Israel is the guilty character because, for its own illegitimate and self-served interests, it has been preventing a US-Iran reconciliation and therefore caused a series of harmful consequences in the region that gravely damaged US strategic interests and deteriorated the regional peace and security.
The second player is the United States, a passive character that bows to Israeli pressure and adopts the policy dictated by Israel at the expense of American national interests. The US ignores the Iranian overtures for dialogue because of Israeli bullying.
The third personage is Iran, which continues the pre-Revolution pragmatism and nationalistic foreign policy of the Shah and despite its harsh rhetoric, remained neutral to Israel until 1991 when the Jewish state started its policy of isolating Iran. Iran does not pose a threat neither to Israel nor to the US. It is seeking its legitimate place in the Middle East, a place it has been prevented to attain because of Israeli actions.
Below we go briefly through this book and some of the statements made.
Israeli motivations to prevent a US-Iran rapprochement
• During the Cold War, Israel played a key strategic role as a pro-Western outpost in a Middle East. But with the Soviet Union gone, and U.S.-Arab r/elations at a peak, the Israeli alliance risked becoming obsolete to Washington. (P. 148)
• The old order no longer existed, and Israel would have no future in the new order unless it could find a rationale for Washington to continue the strategic relationship. (158)
• Israel was convinced that Iran, which emerged as one of the winners of the Persian Gulf War, would seek to impose its own order on the Middle East—particularly if it came to terms with America (159)
• The US-Iran negotiations could damage Israel's strategic standing, since common interests shared by Iran and the US would overshadow Israel's concerns with Tehran and leave Israel alone in facing its Iranian rival....Israel is playing hardball to prevent Washington from cutting a deal with Tehran that could benefit America, but deprive Israel of its military and strategic supremacy." ( "A challenge to Israel's strategic primacy"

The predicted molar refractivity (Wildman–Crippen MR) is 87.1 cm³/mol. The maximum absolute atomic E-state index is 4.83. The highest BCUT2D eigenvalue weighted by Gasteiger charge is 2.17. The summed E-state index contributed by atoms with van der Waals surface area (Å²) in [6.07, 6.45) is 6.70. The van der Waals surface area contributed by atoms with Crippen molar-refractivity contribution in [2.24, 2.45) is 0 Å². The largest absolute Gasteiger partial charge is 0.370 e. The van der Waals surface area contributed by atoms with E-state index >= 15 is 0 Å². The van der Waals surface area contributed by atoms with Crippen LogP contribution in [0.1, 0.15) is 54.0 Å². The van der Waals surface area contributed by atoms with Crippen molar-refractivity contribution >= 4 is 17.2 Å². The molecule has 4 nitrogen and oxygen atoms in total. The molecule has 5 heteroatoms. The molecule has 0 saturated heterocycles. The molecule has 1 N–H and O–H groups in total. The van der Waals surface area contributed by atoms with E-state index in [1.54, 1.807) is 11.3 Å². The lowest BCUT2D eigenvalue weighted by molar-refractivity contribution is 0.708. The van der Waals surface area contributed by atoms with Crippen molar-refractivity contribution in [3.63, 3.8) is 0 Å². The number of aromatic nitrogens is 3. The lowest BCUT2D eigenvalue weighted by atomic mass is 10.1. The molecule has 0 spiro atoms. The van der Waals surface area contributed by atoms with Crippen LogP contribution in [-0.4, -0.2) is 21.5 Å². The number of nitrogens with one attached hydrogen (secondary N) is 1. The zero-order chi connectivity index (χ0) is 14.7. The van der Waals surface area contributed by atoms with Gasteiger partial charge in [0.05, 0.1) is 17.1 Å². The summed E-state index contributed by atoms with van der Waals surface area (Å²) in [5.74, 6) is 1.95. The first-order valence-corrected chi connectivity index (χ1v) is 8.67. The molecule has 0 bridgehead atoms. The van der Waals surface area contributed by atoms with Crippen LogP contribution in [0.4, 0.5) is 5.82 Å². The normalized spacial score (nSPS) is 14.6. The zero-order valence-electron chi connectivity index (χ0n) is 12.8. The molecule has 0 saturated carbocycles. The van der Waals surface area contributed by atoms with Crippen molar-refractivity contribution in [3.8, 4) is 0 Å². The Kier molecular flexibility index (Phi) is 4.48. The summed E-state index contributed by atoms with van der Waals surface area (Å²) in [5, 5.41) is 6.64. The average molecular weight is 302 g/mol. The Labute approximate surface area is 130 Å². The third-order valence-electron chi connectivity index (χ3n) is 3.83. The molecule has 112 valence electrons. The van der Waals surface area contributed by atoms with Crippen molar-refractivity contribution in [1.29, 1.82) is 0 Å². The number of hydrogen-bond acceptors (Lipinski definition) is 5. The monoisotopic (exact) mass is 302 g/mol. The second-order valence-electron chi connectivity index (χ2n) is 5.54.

Israel painted Iran as fanatical, suicidal and a threat to the world
• Fearing that Israel’s strategic weight would suffer if Iran emerged as the undisputed power in the Middle East, Israeli politicians began painting the regime in Tehran as fanatical and irrational.
• But for Israel, rallying Western states to its side was best achieved by bringing attention to the alleged suicidal tendencies of the clergy and to Iran’s apparent infatuation with the idea of destroying Israel. If the Iranian leadership was viewed as irrational, conventional tactics such as deterrence would be impossible, leaving the international community with no option but to have zero tolerance for Iranian military capabilities. (Introduction 2)
• The Israeli strategy was to convince the world—particularly Washington—that the Israeli-Iranian conflict wasn’t one between two rivals for military preeminence in a fundamentally disordered region that lacked a clear pecking order. Rather, Israel framed the clash as one between the sole democracy in the Middle East and a totalitarian theocracy that hated everything the West stood for. (Introduction 3)
• Swiftly, a campaign was organized to convince the United States and the EU that Iran was a global threat. (161)
The US bowed to Israel and adopted the policy to isolate Iran
• Israel wanted the United States to put Iran under economic and political siege. Shimon Peres’s New Middle East and the American policy of Dual Containment that went into effect in 1993 after more than a year of Israeli pressure would all but write Iran’s isolation into law. (181)
• By October 1994, Washington started to adopt the Israeli line on Iran. In response to Israeli pressure—and not to Iranian actions—Washington’s rhetoric on Iran began to mirror Israel’s talking points. (85)
• Washington started to adopt the Israeli line on Iran. In response to Israeli pressure—and not to Iranian actions—Washington’s rhetoric on Iran began to mirror Israel’s talking points… Washington’s recycling of Israel’s argument back to Tel Aviv reflected the success of Rabin and Peres’s campaign against Iran. Washington’s turnaround was a direct result of Israel’s pressure. (p. 185)